Week 3 Lecture Notes
Week 3 Lecture Notes 479
Popular in Power, Conflict, Violence, and the Family
Popular in Child and Family Studies
This 11 page Class Notes was uploaded by Joycelyn R. Hutton Jr. on Friday October 23, 2015. The Class Notes belongs to 479 at Syracuse University taught by A. Krishnakumar in Summer 2015. Since its upload, it has received 25 views. For similar materials see Power, Conflict, Violence, and the Family in Child and Family Studies at Syracuse University.
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Date Created: 10/23/15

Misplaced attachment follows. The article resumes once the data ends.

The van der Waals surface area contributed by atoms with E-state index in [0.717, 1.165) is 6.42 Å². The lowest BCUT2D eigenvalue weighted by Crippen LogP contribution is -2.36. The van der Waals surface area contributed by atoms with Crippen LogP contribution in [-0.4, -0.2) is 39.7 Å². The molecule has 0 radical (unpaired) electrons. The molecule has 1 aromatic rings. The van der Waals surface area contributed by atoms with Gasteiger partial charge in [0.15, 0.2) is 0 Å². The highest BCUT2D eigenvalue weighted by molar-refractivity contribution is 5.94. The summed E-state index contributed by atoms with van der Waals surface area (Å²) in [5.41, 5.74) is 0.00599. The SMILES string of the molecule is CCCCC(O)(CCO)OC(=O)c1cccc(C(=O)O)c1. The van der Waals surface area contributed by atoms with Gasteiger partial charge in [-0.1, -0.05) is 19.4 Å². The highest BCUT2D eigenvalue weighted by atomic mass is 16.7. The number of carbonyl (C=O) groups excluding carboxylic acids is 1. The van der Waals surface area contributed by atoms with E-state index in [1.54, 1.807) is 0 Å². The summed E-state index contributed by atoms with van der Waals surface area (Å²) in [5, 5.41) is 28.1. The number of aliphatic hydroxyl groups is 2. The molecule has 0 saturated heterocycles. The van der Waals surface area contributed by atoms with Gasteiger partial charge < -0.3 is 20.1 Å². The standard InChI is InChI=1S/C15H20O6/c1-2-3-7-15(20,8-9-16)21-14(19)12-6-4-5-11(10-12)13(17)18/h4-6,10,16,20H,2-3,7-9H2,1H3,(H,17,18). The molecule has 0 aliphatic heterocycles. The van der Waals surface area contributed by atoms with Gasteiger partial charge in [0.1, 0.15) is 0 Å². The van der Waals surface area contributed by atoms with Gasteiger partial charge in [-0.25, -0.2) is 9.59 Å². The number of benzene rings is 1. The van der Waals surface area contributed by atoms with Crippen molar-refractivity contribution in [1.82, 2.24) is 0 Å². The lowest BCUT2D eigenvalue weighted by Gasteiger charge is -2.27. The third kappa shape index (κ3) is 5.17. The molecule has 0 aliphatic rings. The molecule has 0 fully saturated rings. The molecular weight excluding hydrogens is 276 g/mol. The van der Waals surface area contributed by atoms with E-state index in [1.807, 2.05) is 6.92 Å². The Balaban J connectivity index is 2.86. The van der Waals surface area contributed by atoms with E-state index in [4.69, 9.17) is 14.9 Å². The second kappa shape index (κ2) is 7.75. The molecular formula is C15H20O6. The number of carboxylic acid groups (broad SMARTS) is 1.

Hutton Joycelyn CFS 479 14 September 2015 Week 3 Notes Types of Domestic Violence 914 1 Types of Domestic Violence YouTube Video Types of Domestic Violence Research Evidence ved Michael P Johnson a Three main points i Deny the role of gender in IPV ii Attack the feminist perspective iii Attack entities for example attack Laws that protect women b Why are results diverse i There are more than one type of violence ii The different types are differently gendered iii Both major sampling plans are biased 0 Agency studies biased in the direction of coercive controlling violence that observes and researches violence primarily asserted by men 0 General Survey Research focuses on situational couple violence which is perpetrated equally by men and women 2 Is it true that in Situational Couple Violence violence in gender symmetrical a The complex answer is yes Although it happens at an equal rate levels of aggression and violence vary significantly 3 What different types of couple violence is there a Separated couple violence first time when the couple is separating very short lived typically minor Hutton Joycelyn CFS 479 14 September 2015 iv Conflicts turn to arguments that escalate Both men and men do this men more likely to injure and frighten Huge variability 40 only one incident but can involve chronic and severe violence variability based on anger issues communication issues substance abuse SES race differences however still the same across the board for SES and race Are willing to participate in research b Mutually Violent Control Two coercive individuals fighting for control c Incipient coercive control d Violent resistance iv Many victims respond with violence Not necessarily selfdefense sometimes can be retaliation In hetero relationships most violent resistors desist and turn to other tactics either to mitigate the violence or to escape Refuse survey research e Intimate terrorism coercive controlling violence one partner terrorizing the other to gain control of the relationship Violence may sometimes establish the control and terror may be used to maintain the control however the abusive partner will go to any length to retain control over the other Control tactics go back to review 4 Who are the Intimate Terrorists a Emotionally dependent IT Hutton Joycelyn CFS 479 14 September 2015 b Antisocial patterned IT Lecture 914 Partner Violence and Mental Health Outcomes in New Zealand 1 Why This study examines the prevalence and extent of domestic violence in a group of young adults 25 years old and the consequences of domestic violence and mental health outcomes for these young individuals Sample size 828 437women 391men interviewed about current or most recent relationship Results i 279 no victimization Group 1 ii 258 minor physical assault Group 2 iii 195 physical assault without injury or fear Group 3 iv 49 minor physical assault over 10 one severe incident v 47 physical assault over a quarter experienced fear 2 What were the key findings of the study a Domestic conflict was present in 70 of relationships with this conflict ranging from minor psychological abuse to severe assault Mainly speaking about form IT Men and women report and experience similar experiences of victimization and perpetration of DV women and men this is situational couple violence Exposure to DV was significantly related to increased risks of major depression Plt05 and suicidal ideation plt005 even after extensive control for covariates Hutton Joycelyn CFS 479 14 September 2015 3 Fergusson promotes that DV is more about Situational Violence and lacks recognition that DV is not gender symmetrical expect for in that specific category Mutual violence between men and women happen situationally a What did Johnson have to say about Fergusson i Work has its limitations Fergusson argue that there is a need to ask questions about perpetration and victimization they do not distinguish or measure it ii The Fergusson primarily studies victimization of DV not perpetration iii Measured the psychological aggression physical assault and sexual coercion NO measurement on control iv Fergusson lacks to study how often or severe but focused heavily on experiences v According to Johnson you have to experience 59 of the be IT less than 5 is SCV vi States that DV in 70 of relationships vii Study based on a general sample does not capture IT viii After reexamining the data Johnson concludes that only 17 involved any violence at all ix 25 involved violence that produced injury or fear x Also feels that Fergusson el at Are confused about violence b There are different types of violence and what is termed quotDVquot is gendered not addressed by Fergusson i Fergusson argues that quotwomen do it just as much as men however even SVC is asymmetric c Johnsons take on Fergusson i IT is primarily male perpetrated Hutton Joycelyn CFS 479 14 September 2015 ii vi vii viii 4 Take aways Those who say that there is gender symmetry are not looking at IT Traditional gender roles and misogyny contribute specifically to IT not SCV it is the way that men are socialized Women s violence towards men is mostly SCV and violent resistance We can t capture violent resistance by asking about selfdefense alone VR to a partners IT does not meet the legal definition of selfdefense Men don t have the same reactions women to fear so go see Fergusson suggests that men and women have to quotwork together to harmonize their relationship and Johnson believes this suggestion is ridiculous Also talks about how anger management helps with SCV versus IT a Errors in theory and in the study of violence lead to errors in intervention b The people they studied are probably dealing with SCV if that c Victims of IT run a serious risk by trying to work through problems Hutton Joycelyn 16 September 2015 CFS 379 Week 3 Notes Continued Femicide and the Feminist Perspective Taylor and Jasinski 2011 916 1 Femicide and the feminist perspective a Examine the patterns of homicide victimization Femicide b Femicide often the conclusion of a chronic abusive and threatening behavioral pattern by the male against his female partner c This abusive context as well as leaving or attempting to leave the relationship by female victim are often named as the most significant risk factors of Femicide 2 Stats a 33 of female murders done by IP only 3 males killed by IP b 7090 of IP homicides were in context of violent relationship c 5058 were separated from partner when killed d 2months 1 year is the most volatile time period for homicide 3 Theoretical and empirical explanations for observed trends a The feminist perspective i Patriarchy ii Structure of relationships in a male dominated culture power and gender iii Marriage and family promote violence maintain power and coercive control iv Violence is used to maintain control v Oppressive views of women are not only culturally sanctioned but also embedded in and expressed through all social institutions vi Submissiveness may be a necessary means to survival Hutton Joycelyn 16 September 2015 CFS 379 vii Risk for women increases when she threats to or leaves the relationship 4 Critiques of the feminist perspective Feson 20022006 7h DV is deviant but not sexist behavior as men commit most violence generally not just DV i Perhaps less violent in relationships than in general We should study why men do not victimization women more than they do rather than just focus on why they victimize them as much as they do He found that people were more willing to engage in violence with strangers than with family members He attributes the quotlowquot rates of partner violence against women to the chivalry shown to them by society and thus their partners He rejects the contention that women have less power and that men have more power in IP he states no research to support his claim he argues that people tend to choose partners who have similar characteristics as themselves violent people likely choose violent partners 5 Conflicting findings in his studies a On the one hand he states that female offenders are much more likely than male offenders to report abuse by a partner Women are much more likely than men to have been abused by their partner and other adults On the other hand he states that men not women who assault their partners are particularly likely to have experienced partner abuse Hutton Joycelyn 16 September 2015 CFS 379 d Female offenders are much less likely to have been abused by a partner than male offenders e Feminist scholarship has focused too much on severe violence and continual abuse 6 Gender inequality however does exist a Women do not abuse at rates equal to men women typically abuse for selfdefense and men for issues of control b Men cause much more injury higher frequency and severity than women who abuse their intimate partners c Sex ratio from male to female homicide 41 for all cities in the US 30 for whites and 92 for black d The burden of IPH intimate partner homicide is also a womencentered social problem e If the feminist perspective were to hold trueas improvements in women s status increase their access to opportunities and resources reducing the incidents should be more likely f Maybe gender equity will be a reality as women gain more power may be a risk because is threatens male dominance g Studies have indicated that by higher rates of Femicide in states with i More women in admin and management positions ii States high higher female unemployment larger differences in educational attainment labor force participation h Looking at gender race and class needs to be intersectional i Backlash hypothesis Hutton Joycelyn 16 September 2015 CFS 379 j White female homicide rategt in cities where white men and women were of similar socioeconomic class k Some researchers associate the term Femicide with sexual terrorism sexual perceptions Men believe they own their women particularly their sexuality and reproductive abilities m Jealousy and possessiveness and loss on control cited as most common reasons for Femicide 7 Alternative theories don t adequately explain IPH a Social disorganization theory certain groups of people certain populations are more prone to violence due to their communities and locations especially more disadvantaged populations b Social learning theory we do what we see c Family violence violence results from conflict in families d General violence violent offenders have characteristics that predisposes them to violence 8 Implications for policy a Mandatory arrest policies currently provide women w resources they need to leave b People may not know about resources c Need to train law enforcement d Need agencies to work collaboratively Hutton Joycelyn 16 September 2015 CFS 379 Strangulation in Intimate Relationships Thomas et al 2013 1 Stats a One in ten 116 million US Women has been strangled by an intimate partner b Strangulation typically leaves no external evidence may not appear for days C Is used as a way to immobilize silence and terrorize women 2 Details a Linked to coercive control i Marked by domination loss of autonomy entrapment ii Use of extremely violent tactics iii A dynamic process linking a demand with a credible threatened negative consequence for noncompliance 3 Strangulation as coercive control a Paired with verbal threats b Strong message I could kill you induces fear c Study sample and characteristics i All 17 experienced strangulation ii 1317 multiple times iii Go see ask d What are the triggers i Loss of control of partner i Jealousy iii Women wanted to leave Failure to comply with demands 2 e Partner statements when strangling their women Hutton Joycelyn 16 September 2015 CFS 379 i Threats death threats physical harm ii Accusations iii Direction to behave iv Actions to ensure compliance f Abusers reactions to the incident i Shock at his behavior ii Apologize but blame women iii Minimizing the incident iv Not acknowledging